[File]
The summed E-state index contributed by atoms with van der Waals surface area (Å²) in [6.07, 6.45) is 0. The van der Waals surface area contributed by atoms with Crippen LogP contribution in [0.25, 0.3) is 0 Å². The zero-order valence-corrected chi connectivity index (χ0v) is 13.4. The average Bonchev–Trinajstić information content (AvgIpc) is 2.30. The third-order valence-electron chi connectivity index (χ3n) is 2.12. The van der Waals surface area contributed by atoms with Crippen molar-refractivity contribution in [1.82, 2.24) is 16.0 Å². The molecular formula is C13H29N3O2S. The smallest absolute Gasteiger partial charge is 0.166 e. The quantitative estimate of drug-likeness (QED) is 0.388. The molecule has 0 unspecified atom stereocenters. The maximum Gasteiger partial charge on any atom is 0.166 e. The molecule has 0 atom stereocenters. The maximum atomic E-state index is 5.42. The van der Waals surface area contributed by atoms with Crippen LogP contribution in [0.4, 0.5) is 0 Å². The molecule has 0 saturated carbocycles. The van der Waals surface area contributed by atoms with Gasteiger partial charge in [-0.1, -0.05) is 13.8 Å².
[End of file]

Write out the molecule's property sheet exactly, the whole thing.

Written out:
The summed E-state index contributed by atoms with van der Waals surface area (Å²) in [6.07, 6.45) is 0. The van der Waals surface area contributed by atoms with Crippen LogP contribution in [0.25, 0.3) is 0 Å². The zero-order valence-corrected chi connectivity index (χ0v) is 13.4. The average Bonchev–Trinajstić information content (AvgIpc) is 2.30. The third-order valence-electron chi connectivity index (χ3n) is 2.12. The van der Waals surface area contributed by atoms with Crippen molar-refractivity contribution in [1.82, 2.24) is 16.0 Å². The molecular formula is C13H29N3O2S. The smallest absolute Gasteiger partial charge is 0.166 e. The quantitative estimate of drug-likeness (QED) is 0.388. The molecule has 0 unspecified atom stereocenters. The maximum Gasteiger partial charge on any atom is 0.166 e. The molecule has 0 atom stereocenters. The maximum atomic E-state index is 5.42. The van der Waals surface area contributed by atoms with Crippen LogP contribution in [0.4, 0.5) is 0 Å². The molecule has 0 saturated carbocycles. The van der Waals surface area contributed by atoms with Gasteiger partial charge in [-0.1, -0.05) is 13.8 Å².